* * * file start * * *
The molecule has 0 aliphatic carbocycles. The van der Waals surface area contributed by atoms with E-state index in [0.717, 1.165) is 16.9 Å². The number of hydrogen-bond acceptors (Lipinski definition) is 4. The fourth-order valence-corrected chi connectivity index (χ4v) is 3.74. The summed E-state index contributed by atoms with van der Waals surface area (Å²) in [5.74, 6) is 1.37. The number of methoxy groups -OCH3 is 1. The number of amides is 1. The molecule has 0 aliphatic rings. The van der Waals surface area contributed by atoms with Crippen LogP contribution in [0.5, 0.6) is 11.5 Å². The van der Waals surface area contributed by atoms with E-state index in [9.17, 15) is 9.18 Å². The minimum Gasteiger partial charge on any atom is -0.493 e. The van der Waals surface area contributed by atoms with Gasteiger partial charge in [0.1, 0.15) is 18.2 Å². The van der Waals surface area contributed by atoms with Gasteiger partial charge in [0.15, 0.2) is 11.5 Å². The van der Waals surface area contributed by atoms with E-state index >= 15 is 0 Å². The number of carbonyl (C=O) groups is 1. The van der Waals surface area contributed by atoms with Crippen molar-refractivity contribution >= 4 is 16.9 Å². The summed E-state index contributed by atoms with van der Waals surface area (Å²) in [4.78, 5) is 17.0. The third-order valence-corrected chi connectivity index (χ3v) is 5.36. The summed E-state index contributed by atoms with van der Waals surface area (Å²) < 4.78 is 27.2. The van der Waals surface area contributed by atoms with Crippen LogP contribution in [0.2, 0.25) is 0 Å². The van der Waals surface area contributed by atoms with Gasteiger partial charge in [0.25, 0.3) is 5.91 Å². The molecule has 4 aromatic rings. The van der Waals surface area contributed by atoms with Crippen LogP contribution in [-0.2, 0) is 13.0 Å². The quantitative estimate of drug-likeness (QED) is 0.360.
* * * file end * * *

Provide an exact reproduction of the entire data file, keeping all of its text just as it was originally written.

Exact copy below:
The molecule has 0 aliphatic carbocycles. The van der Waals surface area contributed by atoms with E-state index in [0.717, 1.165) is 16.9 Å². The number of hydrogen-bond acceptors (Lipinski definition) is 4. The fourth-order valence-corrected chi connectivity index (χ4v) is 3.74. The summed E-state index contributed by atoms with van der Waals surface area (Å²) in [5.74, 6) is 1.37. The number of methoxy groups -OCH3 is 1. The number of amides is 1. The molecule has 0 aliphatic rings. The van der Waals surface area contributed by atoms with Crippen LogP contribution in [0.5, 0.6) is 11.5 Å². The van der Waals surface area contributed by atoms with E-state index in [9.17, 15) is 9.18 Å². The minimum Gasteiger partial charge on any atom is -0.493 e. The van der Waals surface area contributed by atoms with Gasteiger partial charge in [0.1, 0.15) is 18.2 Å². The van der Waals surface area contributed by atoms with Gasteiger partial charge in [0.15, 0.2) is 11.5 Å². The van der Waals surface area contributed by atoms with E-state index >= 15 is 0 Å². The number of carbonyl (C=O) groups is 1. The van der Waals surface area contributed by atoms with Crippen molar-refractivity contribution >= 4 is 16.9 Å². The summed E-state index contributed by atoms with van der Waals surface area (Å²) in [4.78, 5) is 17.0. The third-order valence-corrected chi connectivity index (χ3v) is 5.36. The summed E-state index contributed by atoms with van der Waals surface area (Å²) < 4.78 is 27.2. The van der Waals surface area contributed by atoms with Crippen LogP contribution in [0.2, 0.25) is 0 Å². The van der Waals surface area contributed by atoms with Gasteiger partial charge in [0.25, 0.3) is 5.91 Å². The molecule has 4 aromatic rings. The van der Waals surface area contributed by atoms with Crippen LogP contribution in [-0.2, 0) is 13.0 Å². The quantitative estimate of drug-likeness (QED) is 0.360.